Aromatase converts androgens to estrogens (16). A poorly functioning enzyme, therefore, would be expected to be associated with elevated circulating androgens and low estrogens in women. In the lean nonsmoking women, the estrogen/androgen ratios were clearly high, suggesting a well-functioning aromatase, although direct measurements of enzyme activity were not performed. The aromatase gene was characterized by a long microsatellite in the fifth intron. This is in sharp contrast to hyperandrogenic women in this cohort with abdominal obesity who show powerful, consistent associations to other risk factors, and who have recently been shown to have a short microsatellite in this domain with 168 bp (3). In fact, the short and long alleles in this gene locus seem to form totally separated genetic subgroups (Figure 2) with opposite phylogenetic characteristics.

A short microsatellite in this gene locus has previously also been observed in women with increased risk to develop mammary carcinoma and osteoporosis (17, 18). Hyperandrogenicity with such a short microsatellite in women is a powerful risk factor for type 2 diabetes, myocardial infarction, and female carcinomas in prospective studies (19, 20, 21). Thus, it is apparent that the length of this microsatellite in the fifth intron of the aromatase gene is closely associated with health and disease in women.

The lengths of microsatellite stretches have recently been found to be followed by different functional power of the protein produced, possibly by interference with the regulation of gene transcription (17, 18). For example, a long trinucleotide (CAG) repeat stretch in the transactivating domain of the androgen receptor gene is associated with a weak signaling androgen receptor and vice versa.

The studies reported here as well as in previous work in hyperandrogenic women (3) show opposite directions of repeat length and presumed aromatase function, short repeats associated with poor aromatase function and vice versa. Recently it has been reported that knock-out of the aromatase gene is followed by elevated androgens as well as central obesity, demonstrating the involvement of this enzyme in the regulation of body fat mass (22). Androgen administration to women is followed by increased accumulation of central body fat (23, 24), and elevated androgens are associated with severe health problems (3, 19, 20, 21). Therefore, we speculate that the short microsatellite in the fourth intron of the aromatase gene is associated with a poorly functioning enzyme, hyperandrogenicity, and abdominal obesity, whereas a long microsatellite is a sign of an efficient enzyme with low androgens and leanness.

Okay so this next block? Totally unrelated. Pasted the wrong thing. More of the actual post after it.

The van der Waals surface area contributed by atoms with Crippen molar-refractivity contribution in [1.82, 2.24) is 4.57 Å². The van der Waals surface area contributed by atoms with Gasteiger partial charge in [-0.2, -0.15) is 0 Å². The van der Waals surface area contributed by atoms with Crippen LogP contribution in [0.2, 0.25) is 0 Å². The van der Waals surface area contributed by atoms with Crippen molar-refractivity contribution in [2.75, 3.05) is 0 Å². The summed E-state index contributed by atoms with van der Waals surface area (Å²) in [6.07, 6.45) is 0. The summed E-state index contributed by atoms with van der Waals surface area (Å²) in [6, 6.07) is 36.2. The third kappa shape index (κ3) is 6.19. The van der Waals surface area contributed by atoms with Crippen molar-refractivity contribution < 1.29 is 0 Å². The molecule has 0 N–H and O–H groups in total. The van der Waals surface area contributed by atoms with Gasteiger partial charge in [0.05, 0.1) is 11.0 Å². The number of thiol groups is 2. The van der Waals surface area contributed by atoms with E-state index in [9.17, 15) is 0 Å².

In summary, lean women are characterized by health not only in endocrine, anthropometric, metabolic, and hemodynamic variables, but also in neuroendocrine and autonomic functions. These findings strengthen a contention that these factors are functionally associated. There are also genetic characteristics of the aromatase gene in such women, associated with a presumably well-functioning enzyme as judged indirectly by peripheral concentrations of estrogens and androgens. High estrogens and low androgens probably help to maintain health in women.

To what extent these hormonal changes are associated with a well-adapted psychosocial life and socioeconomic progress is, however, difficult to judge. Lean women seem to be devoid of aggressive male behavior, also as children, and apparently also have a robust psychological health. It cannot be judged from the data presented to which extent this is secondary to their physical health. The high education among the lean women might perhaps make them amenable to healthy food habits. There was probably not an overrepresentation of restrained eaters because the lean women did not report different appetite than the remaining women. Furthermore, physical activity was reported to be high, which would also decrease their tendency to become obese.

It seems possible to make the general conclusion that women who manage to keep their body weight stable since youth also have excellent physical and psychological health.

Acknowledgments

  1. Top of page
  2. Abstract
  3. Introduction
  4. Research Methods and Procedures
  5. Results
  6. Discussion
  7. Acknowledgments
  8. References

This study was supported by the Swedish Medical Research Council (Project K 2000-72x-00, 251-38B and 8868). Anna Nilsson is acknowledged for excellent technical assistance.

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  2. Abstract
  3. Introduction
  4. Research Methods and Procedures
  5. Results
  6. Discussion
  7. Acknowledgments
  8. References